Poverty being a big issue in African countries has been long known. But did you also know that we are creating a real alternative with our fairafric chocolate that goes far beyond classic fair trade? This exceptional and very fair way of working has led to some very surprising results!
Child labor on cocoa plantains? Wida laughs and her light teeth clearly stand out from her dark skin. She is a cocoa farmer and produces organic cocoa beans for fairafric. “My son is a bank employee”, she tells us. “He earns so much he would never come up with the idea of helping his mother on her farm!”
For our very fair chocolate, we cooperate with small farmers like Wida who with a lot of love and know-how grows the cocoa beans from which we then make your favorite chocolate. But what does it actually mean to be a small farmer?
Usually, the life of an African small farmer looks like this: A farmer couple has between six and eight children and cultivates practically everything the family gets to eat themselves. It is normal for the children to help on the farm since the means to receive further education needed for a future employment are usually lacking. The family lives in small clay huts with no running water. Fresh water can be picked up from the village’s well – if there is one – or from rivers.
A bathroom with a shower is a luxury that cannot be found in the simple huts of normal small farmers. When the family wants to clean themselves, they do it with a bucket full of water. There’s also no toilet in the house; sometimes there are so-called community toilets (outhouses) in the village, and otherwise there’s the bush on the outskirts of the village.
To change this reality and to offer the people that work for us a real alternative, we work towards reaching new fair trade heights: Our goal is to remarkably increase the life quality of the small farmers and their children.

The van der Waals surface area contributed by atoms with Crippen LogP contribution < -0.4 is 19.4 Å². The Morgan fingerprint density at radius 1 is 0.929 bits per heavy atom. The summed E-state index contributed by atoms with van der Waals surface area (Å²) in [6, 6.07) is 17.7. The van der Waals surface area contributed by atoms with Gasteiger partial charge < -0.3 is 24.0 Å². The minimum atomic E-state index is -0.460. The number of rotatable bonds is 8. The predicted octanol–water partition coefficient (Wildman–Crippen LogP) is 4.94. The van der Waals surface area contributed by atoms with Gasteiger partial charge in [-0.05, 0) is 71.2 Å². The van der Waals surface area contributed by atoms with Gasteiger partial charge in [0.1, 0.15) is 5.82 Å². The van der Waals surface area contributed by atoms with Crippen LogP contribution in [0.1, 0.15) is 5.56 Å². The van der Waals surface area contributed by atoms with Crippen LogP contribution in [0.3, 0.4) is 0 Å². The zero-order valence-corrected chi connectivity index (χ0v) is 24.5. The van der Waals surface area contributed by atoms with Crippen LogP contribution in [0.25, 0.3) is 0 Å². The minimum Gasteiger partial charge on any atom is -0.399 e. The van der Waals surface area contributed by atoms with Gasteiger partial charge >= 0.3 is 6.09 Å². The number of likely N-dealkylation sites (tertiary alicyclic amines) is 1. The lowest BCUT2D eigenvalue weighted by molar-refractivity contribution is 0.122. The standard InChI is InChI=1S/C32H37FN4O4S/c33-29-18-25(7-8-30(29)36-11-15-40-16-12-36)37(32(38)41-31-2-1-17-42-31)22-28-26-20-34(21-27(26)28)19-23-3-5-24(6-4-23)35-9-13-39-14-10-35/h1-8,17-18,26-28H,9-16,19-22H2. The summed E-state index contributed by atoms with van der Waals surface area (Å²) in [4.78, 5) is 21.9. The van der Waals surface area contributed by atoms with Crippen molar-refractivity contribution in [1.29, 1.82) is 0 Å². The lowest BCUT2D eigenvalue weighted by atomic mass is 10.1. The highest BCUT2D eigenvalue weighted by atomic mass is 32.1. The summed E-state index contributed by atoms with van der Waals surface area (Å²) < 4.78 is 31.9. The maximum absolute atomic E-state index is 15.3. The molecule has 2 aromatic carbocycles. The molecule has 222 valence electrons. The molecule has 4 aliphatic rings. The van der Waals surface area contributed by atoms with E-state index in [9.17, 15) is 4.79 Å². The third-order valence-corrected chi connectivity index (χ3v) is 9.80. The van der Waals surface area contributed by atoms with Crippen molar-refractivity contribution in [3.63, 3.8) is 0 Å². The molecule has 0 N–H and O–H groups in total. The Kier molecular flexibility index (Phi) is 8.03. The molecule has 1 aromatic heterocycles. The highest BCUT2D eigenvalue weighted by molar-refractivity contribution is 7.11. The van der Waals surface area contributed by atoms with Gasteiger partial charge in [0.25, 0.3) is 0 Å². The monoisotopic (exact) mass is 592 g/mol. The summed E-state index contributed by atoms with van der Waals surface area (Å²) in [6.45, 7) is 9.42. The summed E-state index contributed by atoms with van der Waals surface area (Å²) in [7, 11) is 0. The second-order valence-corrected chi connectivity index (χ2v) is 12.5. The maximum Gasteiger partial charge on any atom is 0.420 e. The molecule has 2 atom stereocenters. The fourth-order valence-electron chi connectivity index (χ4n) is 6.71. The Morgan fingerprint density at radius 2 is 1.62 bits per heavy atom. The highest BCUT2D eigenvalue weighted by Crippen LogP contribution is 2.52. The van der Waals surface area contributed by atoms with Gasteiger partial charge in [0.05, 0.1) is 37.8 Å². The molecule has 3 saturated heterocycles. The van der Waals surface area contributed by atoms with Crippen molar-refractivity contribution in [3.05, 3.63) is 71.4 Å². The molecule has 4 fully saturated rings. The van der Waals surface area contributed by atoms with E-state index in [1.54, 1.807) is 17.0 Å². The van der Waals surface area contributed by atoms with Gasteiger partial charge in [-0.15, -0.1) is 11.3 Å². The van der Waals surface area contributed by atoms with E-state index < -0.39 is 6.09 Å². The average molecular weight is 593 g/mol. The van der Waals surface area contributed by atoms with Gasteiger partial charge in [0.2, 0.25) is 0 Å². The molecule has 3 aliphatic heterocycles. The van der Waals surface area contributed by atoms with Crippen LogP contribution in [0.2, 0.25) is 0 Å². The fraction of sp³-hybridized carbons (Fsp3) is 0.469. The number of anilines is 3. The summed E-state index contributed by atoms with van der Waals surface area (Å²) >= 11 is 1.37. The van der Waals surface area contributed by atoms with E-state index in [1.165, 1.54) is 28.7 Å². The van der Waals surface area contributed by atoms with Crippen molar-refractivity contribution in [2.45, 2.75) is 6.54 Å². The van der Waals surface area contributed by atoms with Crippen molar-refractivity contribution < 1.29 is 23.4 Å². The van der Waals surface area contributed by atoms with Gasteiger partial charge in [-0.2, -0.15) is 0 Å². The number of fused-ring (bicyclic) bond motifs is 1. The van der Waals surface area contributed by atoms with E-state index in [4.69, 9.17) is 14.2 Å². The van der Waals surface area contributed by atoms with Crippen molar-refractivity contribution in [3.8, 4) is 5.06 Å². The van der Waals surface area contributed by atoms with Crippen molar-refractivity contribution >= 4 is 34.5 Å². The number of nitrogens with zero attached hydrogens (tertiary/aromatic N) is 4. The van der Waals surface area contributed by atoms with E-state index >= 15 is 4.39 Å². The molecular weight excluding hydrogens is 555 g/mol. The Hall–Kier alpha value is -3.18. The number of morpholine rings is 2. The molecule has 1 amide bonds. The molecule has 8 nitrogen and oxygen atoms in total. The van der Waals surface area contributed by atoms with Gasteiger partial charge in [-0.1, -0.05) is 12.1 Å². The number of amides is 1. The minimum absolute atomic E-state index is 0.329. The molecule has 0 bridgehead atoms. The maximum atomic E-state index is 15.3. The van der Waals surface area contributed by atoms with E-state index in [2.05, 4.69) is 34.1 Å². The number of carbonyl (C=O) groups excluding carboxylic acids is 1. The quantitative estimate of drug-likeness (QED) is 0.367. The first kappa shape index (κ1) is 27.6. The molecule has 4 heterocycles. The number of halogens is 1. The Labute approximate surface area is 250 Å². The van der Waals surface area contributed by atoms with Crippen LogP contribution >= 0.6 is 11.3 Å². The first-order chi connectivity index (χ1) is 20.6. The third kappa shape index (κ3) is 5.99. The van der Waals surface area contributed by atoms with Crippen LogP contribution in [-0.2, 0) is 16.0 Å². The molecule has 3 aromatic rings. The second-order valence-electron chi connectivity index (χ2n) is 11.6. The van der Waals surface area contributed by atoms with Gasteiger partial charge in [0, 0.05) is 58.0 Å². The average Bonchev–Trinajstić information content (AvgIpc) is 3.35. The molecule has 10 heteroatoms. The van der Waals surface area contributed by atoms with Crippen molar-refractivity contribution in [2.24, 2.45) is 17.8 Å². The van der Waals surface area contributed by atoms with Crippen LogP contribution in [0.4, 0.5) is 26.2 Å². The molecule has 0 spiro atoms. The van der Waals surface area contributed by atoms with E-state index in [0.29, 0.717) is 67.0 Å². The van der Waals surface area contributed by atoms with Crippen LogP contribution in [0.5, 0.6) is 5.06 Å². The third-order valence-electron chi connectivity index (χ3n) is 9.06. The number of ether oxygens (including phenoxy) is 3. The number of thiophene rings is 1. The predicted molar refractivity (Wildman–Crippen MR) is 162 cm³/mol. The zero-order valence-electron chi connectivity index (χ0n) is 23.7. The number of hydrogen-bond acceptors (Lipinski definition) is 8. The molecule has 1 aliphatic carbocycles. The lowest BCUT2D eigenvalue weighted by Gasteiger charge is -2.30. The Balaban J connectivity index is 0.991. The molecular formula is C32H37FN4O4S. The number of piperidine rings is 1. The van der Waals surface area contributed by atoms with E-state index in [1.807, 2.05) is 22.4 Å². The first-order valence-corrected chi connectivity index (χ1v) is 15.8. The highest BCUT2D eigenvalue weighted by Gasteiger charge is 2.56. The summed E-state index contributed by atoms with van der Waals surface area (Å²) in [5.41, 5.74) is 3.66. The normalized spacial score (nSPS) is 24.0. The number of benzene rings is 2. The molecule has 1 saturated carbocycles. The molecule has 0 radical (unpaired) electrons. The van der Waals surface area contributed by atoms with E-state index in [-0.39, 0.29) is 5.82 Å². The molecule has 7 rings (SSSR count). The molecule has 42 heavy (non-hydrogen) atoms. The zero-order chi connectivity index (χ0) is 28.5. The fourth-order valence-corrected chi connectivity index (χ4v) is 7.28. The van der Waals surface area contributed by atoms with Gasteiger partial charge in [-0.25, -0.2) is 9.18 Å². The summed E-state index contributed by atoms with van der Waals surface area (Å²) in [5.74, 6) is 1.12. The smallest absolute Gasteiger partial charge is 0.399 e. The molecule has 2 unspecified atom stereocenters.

Classic fair trade manages this only partially because even though (African) producers receive more money in the fair trade system, a resulting salary raise of 8% on average is still not much (here you can find an exact listing of what comprises these 8%).
It’s a starting point, but it won’t help countries like Ghana out of poverty. That’s why we are going one decisive step further and work with bonusses to enable the small farmers that grow cocoa for us more money and thus a better life.
Through organic cultivation and its resulting quality, we are able to pay an average bonus of $600 per ton of cocoa beans, which is an enormous amount! A big part of the money goes directly into trainings and certificates for the cocoa farmers, so that they can educate themselves further.
These trainings have two big advantages: If cocoa beans come from trained farmers, they receive more money as the goods show higher quality. The even bigger advantage is that the trained farmers can increase their harvest measurably.
Before our training, the farmers for the most part didn’t receive any education on how to cultivate a farm properly; with the new knowledge many things go more smoothly and effectively. Driven by these successes, many of the small farmers then expand their farms as they realize they earn good money from it.
And the remaining part of the bonus? That we give our farmers directly and in cash. With us, that is 45 cedis per sack, with classic fair trade it is 5 cedis for the same amount of cocoa beans. We were curious about the results, which is why we visited a couple of the small farmers and asked them what they do with the extra money.
While hearing their answers, the order in which the money is used became clear:
And if there’s still some money left, it goes into “luxury” like:
We think that these sound like wonderful success stories that help diligent people to achieve real life quality. Wida also thinks that. She is the previously mentioned small farmer who with our bonusses managed to have two of her sons study in university. One of them became a teacher, the other one a bank employee. They would never think about helping her on the farm because they earn sufficiently. Wida is visibly proud of that. And we are, too.